The Jerseys of Jackie Robinson, Part 3

Robinson47

Robinson’s first Dodger home uniform.

In the two previous posts we discussed the uniforms worn by Jackie Robinson in his Negro league and minor league careers. From 1947 until his final season of 1956, his uniforms are of course synonymous with the uniforms of the Brooklyn Dodgers. Although the primary elements of the  Dodger uniforms (particularly at home) have remained almost unchanged from Robinson’s first season up through today, there were several minor changes between 1947 and 1956. First, it must be said that I think it’s sad that Robinson never actually wore a uniform with “Brooklyn” on it. The last flannel road uniforms to say “Brooklyn” were worn in 1945, with the city name not being returned to the road shirts until 1958, when the Bums were on the opposite coast. Jackie started out his rookie season in a zipper-front raglan sleeved jersey with the familiar “Dodgers” in royal blue script emblazoned across the front. There was no trim on the jersey, and the script font was slightly more angular than the later version. Note that the lettering splits between the “d” and “g”. The split between “o” and “d” began in 1950, and has remained in force through today.

Dodgers50HomeJackie

Jackie Robinson’s 1950 Home Jersey

The road jerseys were button-front with narrow blue trim (called “soutache” in our trade).  In 1950 the letters moved to their familiar position on the jersey, and in 1951 a patch commemorating the 50th anniversary of the National League was added to the left sleeve (as it was on all NL clubs). The final big change to the Dodger uniforms was in 1952, when a large red number was added to the front of the jersey, below the lettering. It is interesting that the Dodgers chose a red number, because no red had been a Dodgers uniform since 1936. There are several theories about the origin of the red numbers, and most people assign credit to principal owner Walter O’Malley for the innovation. It is likely that the numbers were added with television in mind, a new phenomenon is sports which would have wide implications in uniform design. One story suggests that O’Malley added the numbers for the 1951 World Series, a series that of course the Dodgers would never play in due to unexpected events at the Polo Grounds that October. Whatever the reason, the red numbers were here to stay, though they wouldn’t be added to the road uniforms until the club moved to Los Angeles in 1958.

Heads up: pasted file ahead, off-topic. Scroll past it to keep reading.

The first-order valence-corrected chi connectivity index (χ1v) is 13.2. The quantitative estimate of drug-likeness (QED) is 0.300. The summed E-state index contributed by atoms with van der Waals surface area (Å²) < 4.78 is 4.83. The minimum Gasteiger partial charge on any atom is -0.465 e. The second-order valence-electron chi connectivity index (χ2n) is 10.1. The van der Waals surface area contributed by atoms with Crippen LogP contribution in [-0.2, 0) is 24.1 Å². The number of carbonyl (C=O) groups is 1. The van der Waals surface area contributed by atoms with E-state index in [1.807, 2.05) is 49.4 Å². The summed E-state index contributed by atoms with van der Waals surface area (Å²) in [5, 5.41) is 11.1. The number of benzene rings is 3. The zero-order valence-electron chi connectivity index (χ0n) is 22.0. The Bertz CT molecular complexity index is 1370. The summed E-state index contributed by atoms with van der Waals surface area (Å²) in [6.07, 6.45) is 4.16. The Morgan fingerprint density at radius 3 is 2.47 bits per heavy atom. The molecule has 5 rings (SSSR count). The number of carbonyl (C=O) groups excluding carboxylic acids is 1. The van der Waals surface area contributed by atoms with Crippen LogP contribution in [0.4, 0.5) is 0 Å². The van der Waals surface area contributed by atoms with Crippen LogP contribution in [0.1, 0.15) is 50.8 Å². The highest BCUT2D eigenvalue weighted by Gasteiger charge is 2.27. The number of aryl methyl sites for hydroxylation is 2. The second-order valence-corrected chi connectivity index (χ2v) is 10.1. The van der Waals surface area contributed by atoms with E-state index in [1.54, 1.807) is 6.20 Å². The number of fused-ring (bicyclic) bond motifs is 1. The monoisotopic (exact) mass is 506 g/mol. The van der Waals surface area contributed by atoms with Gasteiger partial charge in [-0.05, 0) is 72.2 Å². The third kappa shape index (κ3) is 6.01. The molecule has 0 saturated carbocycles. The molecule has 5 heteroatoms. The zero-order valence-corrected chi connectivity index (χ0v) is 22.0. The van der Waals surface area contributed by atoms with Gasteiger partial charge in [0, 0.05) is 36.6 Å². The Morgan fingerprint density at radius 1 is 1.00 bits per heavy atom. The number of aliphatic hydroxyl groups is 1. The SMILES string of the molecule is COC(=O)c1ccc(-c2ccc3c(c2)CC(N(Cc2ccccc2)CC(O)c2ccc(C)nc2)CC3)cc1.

Jackie52

Red numbers were added in 1952. Home jersey only.

DodgersRd1957

Last Brooklyn road jersey, note trim.

Let’s talk jackets. The Dodgers wore a plethora of jackets in different fabrics during the Robinson era. There were all-wool styles, wool with leather sleeves, and fur-lined “Skinner satin” jackets (a high quality rayon satin fabric), similar to the one we made for the Bert Shotten character in the film “42”.

BrooklynJacket55

1955 Skinner Satin jacket

DodgerJacket

All-wool jacket made by Butwin of Minnesota.

 

DodgersSpaldingJacket

Leather sleeve jacket with matching gold trim.

The Jerseys of Jackie Robinson, Part 2

Jackie_Robinson_no.30.jpg